# 4 Long Term Financial Management

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In order to find our incremental cash flow amounts, we must first break down the eight-year period into nine timeframes. T-0 would be the investment period that proceeds the first year of actual production. T-1 through T-8 would correlate with the eight years that we are trying to find the incremental cash flow amounts for. The amount of revenue for all eight years was given in our assignment as \$950,000 the first year and \$1,500,000 each year thereafter. Direct costs are given as being equal to 55% of sales (revenues). For this answer, we need to take our revenue for each year and multiply the revenue amount times 0.55. For instance for year one, we would multiply \$950,000 times 0.55 and we get \$522,500 for our direct costs for that year. The indirect costs are given to us as an estimated total each year of \$80,000. Therefore, we just enter the amount into each individual year. Depreciation expense is taken for the \$1,000,000 for the new plant that was needed. The depreciation is being taken straight line for 5 years. So therefore, we divide \$1,000,000 by 5 and we get \$200,000 for the first five years of our production. Next, we need to figure out the net income before taxes. To find this number for each year, we need to subtract all expenses from our revenue. For instance, the first year would be \$950,000-\$522,500-\$80,000-\$200,000 = \$147,500. We use this same method in order to get our net income before taxes for each year. We are given the fact that taxes are paid at 35%. Therefore, we multiply our net income before taxes by 0.35 to get our tax amount for each year. We then subtract the taxes from the net income before taxes to get the total of the net income after taxes for each year. Next, we need to add the \$200,000 back at the end of year eight for net investment in inventory and receivables. Then we add back the depreciation expense every year to get the cash flow amount for each year. So therefore, years one through five and year eight, the amount of cash is different from net revenue after taxes, whereas years six and seven remain the same.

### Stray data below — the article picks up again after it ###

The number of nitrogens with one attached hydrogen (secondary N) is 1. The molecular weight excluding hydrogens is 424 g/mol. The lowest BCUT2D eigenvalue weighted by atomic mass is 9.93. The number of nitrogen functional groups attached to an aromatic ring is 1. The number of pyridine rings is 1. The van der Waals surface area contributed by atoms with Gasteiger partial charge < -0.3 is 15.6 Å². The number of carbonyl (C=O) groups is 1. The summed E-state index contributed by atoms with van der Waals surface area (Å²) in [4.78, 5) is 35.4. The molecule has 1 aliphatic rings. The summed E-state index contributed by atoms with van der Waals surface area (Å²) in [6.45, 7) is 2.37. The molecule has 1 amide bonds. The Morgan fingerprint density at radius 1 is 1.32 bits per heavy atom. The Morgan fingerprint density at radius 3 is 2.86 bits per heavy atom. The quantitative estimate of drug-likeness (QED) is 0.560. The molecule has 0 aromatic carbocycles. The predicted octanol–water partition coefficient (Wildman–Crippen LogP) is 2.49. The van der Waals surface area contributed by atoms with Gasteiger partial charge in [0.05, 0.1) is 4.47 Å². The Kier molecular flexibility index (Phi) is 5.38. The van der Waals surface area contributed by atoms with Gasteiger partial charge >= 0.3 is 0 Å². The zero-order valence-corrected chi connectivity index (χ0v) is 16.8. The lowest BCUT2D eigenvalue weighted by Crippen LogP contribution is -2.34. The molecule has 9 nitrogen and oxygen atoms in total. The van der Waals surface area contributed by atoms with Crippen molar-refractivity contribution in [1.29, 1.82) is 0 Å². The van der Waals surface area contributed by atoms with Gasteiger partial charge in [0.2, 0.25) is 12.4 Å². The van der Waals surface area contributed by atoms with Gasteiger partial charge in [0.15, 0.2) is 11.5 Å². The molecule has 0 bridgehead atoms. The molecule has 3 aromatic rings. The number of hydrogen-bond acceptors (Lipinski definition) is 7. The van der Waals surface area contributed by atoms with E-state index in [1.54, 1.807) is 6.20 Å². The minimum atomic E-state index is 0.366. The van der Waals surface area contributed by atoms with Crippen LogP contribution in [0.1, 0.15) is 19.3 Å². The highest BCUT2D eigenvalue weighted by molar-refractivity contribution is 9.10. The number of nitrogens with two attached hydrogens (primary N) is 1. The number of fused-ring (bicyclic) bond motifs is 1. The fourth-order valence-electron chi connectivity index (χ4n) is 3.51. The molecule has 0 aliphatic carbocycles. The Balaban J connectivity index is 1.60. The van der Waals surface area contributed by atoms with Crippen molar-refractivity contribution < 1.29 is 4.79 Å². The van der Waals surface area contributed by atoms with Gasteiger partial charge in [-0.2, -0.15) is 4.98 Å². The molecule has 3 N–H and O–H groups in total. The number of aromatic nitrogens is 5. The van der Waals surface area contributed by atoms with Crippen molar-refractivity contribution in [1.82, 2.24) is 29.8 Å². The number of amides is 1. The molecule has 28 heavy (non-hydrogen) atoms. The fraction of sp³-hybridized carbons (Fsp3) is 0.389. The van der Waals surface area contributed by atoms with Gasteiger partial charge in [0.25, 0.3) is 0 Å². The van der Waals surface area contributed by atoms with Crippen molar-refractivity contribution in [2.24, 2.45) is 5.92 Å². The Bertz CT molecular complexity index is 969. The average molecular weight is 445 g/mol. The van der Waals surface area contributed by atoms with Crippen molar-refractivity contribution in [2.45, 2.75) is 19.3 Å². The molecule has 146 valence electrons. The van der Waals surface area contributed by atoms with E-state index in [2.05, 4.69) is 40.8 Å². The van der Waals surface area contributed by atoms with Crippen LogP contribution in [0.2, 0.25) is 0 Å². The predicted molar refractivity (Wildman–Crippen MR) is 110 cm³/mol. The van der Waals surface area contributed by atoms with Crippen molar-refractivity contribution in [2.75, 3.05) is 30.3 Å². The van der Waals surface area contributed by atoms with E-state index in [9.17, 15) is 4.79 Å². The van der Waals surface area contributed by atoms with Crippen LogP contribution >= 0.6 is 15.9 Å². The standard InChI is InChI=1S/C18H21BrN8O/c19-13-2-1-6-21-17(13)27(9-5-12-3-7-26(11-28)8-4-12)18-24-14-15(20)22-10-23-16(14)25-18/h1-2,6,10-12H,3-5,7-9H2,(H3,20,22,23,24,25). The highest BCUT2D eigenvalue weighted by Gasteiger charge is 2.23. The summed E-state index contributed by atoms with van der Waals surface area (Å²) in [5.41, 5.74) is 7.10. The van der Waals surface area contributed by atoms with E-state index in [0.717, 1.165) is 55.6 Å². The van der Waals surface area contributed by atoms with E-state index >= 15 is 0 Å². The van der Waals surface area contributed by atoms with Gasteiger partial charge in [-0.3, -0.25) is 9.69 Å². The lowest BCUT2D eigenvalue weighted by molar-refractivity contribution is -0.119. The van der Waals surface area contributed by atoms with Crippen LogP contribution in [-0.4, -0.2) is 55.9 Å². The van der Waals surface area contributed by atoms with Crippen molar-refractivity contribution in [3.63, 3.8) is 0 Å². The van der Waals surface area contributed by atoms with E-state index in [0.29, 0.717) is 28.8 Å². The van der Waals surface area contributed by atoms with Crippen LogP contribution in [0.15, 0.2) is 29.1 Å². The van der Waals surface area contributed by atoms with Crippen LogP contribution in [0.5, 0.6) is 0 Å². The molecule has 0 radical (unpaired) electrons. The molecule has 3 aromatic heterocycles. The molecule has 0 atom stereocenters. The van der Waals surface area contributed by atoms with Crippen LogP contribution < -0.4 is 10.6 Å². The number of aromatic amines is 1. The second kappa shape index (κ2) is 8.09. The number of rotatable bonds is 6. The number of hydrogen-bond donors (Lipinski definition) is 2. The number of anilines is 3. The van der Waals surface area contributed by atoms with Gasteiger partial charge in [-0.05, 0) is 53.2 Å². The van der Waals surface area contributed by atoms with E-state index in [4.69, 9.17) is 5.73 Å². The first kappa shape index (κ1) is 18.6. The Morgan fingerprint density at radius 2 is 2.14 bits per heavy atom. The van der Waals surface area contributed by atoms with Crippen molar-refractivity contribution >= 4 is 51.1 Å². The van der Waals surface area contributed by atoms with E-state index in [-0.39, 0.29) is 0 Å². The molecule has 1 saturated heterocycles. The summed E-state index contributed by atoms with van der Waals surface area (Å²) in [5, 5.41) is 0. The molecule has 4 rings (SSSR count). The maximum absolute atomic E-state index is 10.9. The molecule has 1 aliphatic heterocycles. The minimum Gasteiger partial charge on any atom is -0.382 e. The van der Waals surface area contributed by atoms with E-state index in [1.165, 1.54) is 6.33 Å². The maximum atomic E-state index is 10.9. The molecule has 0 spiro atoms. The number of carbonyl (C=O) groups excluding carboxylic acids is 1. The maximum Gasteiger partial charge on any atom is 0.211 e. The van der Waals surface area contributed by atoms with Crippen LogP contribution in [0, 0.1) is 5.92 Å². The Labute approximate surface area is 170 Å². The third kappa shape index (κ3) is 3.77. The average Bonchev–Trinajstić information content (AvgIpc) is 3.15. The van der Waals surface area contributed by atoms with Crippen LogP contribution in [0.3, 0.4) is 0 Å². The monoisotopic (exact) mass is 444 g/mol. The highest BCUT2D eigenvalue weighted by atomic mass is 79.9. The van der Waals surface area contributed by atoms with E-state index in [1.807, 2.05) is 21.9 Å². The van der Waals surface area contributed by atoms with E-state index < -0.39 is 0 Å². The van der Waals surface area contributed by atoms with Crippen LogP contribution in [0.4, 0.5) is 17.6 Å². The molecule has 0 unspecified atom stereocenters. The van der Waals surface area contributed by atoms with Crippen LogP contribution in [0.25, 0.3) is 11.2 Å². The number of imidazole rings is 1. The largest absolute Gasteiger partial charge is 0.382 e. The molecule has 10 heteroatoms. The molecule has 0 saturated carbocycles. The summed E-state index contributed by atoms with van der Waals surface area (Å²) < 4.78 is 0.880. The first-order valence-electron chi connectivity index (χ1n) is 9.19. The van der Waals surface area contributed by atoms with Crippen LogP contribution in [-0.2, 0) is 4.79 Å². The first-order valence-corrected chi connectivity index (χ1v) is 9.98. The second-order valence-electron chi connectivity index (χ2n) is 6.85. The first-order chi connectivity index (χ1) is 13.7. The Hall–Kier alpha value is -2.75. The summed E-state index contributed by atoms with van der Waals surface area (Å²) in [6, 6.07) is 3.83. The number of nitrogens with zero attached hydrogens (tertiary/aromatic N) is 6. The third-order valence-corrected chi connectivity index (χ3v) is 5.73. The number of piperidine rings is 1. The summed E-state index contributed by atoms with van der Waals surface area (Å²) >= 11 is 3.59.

2. Our next step is to calculate the Payback Period (P/B) and the NPV for the project. In order to do this, we must first figure out our answer the question 1, in order to use our cash flow for each year to find out the amount of time it will take us to pay back the \$1,200,000 that we needed to start production of a new line of products. In order to do this we can add year 1 plus year 2 and we finds that \$295,875 plus \$456,750 equals \$752,625, we then subtract this total from \$1,200,000, which equals \$447,375 still outstanding after two years. We then take the amount for year three, which is \$456,750 and divide our remaining \$447,375 from this and we find that it will take the first two years plus 0.9795 of the third year. Rounding this number, we get the payback period to be 2.98 years.

Our next step is to calculate the net present vale (NVP) for the new product line. We use the following formula to calculate the net present value from purchase through the end of the eight-year period:

NVP = CF1 + CF2 + CF3 + CF4 + CF5 + CF6 + CF7 + CF8 - I.I.

(1+k)1 (1+k)1 (1+k)1 (1+k)1 (1+k)1 (1+k)1 (1+k)1 (1+k)1

Where:

CF = Cash Flow at the indicated times

k = Discount rate, or required rate of return for the project

I.I. = Initial Investment

Below is a table of the cash flow amount for each period and the subsequent net present value associated with each:

t0 t1 t2 t3 t4 t5 t6 t7 t8

Net Incremental Cash Flows (1,200,000) 295,875 456,750 456,750 456,750 456,750 386,750 386,750 586,750

PVC of Cash

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